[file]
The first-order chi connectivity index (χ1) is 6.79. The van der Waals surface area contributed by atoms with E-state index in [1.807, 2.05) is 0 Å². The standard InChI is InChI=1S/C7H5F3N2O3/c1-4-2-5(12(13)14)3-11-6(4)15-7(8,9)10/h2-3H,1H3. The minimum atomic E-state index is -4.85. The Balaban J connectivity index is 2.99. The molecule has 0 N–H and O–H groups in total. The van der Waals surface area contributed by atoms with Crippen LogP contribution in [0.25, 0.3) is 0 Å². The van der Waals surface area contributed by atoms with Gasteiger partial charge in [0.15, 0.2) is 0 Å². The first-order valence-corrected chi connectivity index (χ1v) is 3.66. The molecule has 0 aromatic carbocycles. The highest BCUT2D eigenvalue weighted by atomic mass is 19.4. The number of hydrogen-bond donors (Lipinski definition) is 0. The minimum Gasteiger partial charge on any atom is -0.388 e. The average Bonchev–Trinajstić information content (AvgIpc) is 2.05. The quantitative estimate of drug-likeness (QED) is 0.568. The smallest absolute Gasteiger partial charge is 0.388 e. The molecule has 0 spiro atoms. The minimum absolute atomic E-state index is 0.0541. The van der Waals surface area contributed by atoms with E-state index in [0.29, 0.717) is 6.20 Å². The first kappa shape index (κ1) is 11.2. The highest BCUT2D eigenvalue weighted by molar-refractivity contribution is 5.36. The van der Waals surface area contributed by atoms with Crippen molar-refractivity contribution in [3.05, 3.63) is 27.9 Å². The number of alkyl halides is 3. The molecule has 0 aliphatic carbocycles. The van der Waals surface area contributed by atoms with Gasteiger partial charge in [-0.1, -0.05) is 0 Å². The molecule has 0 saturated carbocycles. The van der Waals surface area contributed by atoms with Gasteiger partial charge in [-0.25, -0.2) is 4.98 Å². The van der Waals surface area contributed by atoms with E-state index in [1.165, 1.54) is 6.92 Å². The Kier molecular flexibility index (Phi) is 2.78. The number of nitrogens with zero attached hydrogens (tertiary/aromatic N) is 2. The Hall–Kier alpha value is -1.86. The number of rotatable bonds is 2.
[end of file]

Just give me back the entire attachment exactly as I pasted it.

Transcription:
The first-order chi connectivity index (χ1) is 6.79. The van der Waals surface area contributed by atoms with E-state index in [1.807, 2.05) is 0 Å². The standard InChI is InChI=1S/C7H5F3N2O3/c1-4-2-5(12(13)14)3-11-6(4)15-7(8,9)10/h2-3H,1H3. The minimum atomic E-state index is -4.85. The Balaban J connectivity index is 2.99. The molecule has 0 N–H and O–H groups in total. The van der Waals surface area contributed by atoms with Crippen LogP contribution in [0.25, 0.3) is 0 Å². The van der Waals surface area contributed by atoms with Gasteiger partial charge in [0.15, 0.2) is 0 Å². The first-order valence-corrected chi connectivity index (χ1v) is 3.66. The molecule has 0 aromatic carbocycles. The highest BCUT2D eigenvalue weighted by atomic mass is 19.4. The number of hydrogen-bond donors (Lipinski definition) is 0. The minimum Gasteiger partial charge on any atom is -0.388 e. The average Bonchev–Trinajstić information content (AvgIpc) is 2.05. The quantitative estimate of drug-likeness (QED) is 0.568. The smallest absolute Gasteiger partial charge is 0.388 e. The molecule has 0 spiro atoms. The minimum absolute atomic E-state index is 0.0541. The van der Waals surface area contributed by atoms with E-state index in [0.29, 0.717) is 6.20 Å². The first kappa shape index (κ1) is 11.2. The highest BCUT2D eigenvalue weighted by molar-refractivity contribution is 5.36. The van der Waals surface area contributed by atoms with Crippen molar-refractivity contribution in [3.05, 3.63) is 27.9 Å². The number of alkyl halides is 3. The molecule has 0 aliphatic carbocycles. The van der Waals surface area contributed by atoms with Gasteiger partial charge in [-0.1, -0.05) is 0 Å². The molecule has 0 saturated carbocycles. The van der Waals surface area contributed by atoms with Gasteiger partial charge in [-0.25, -0.2) is 4.98 Å². The van der Waals surface area contributed by atoms with E-state index in [1.165, 1.54) is 6.92 Å². The Kier molecular flexibility index (Phi) is 2.78. The number of nitrogens with zero attached hydrogens (tertiary/aromatic N) is 2. The Hall–Kier alpha value is -1.86. The number of rotatable bonds is 2.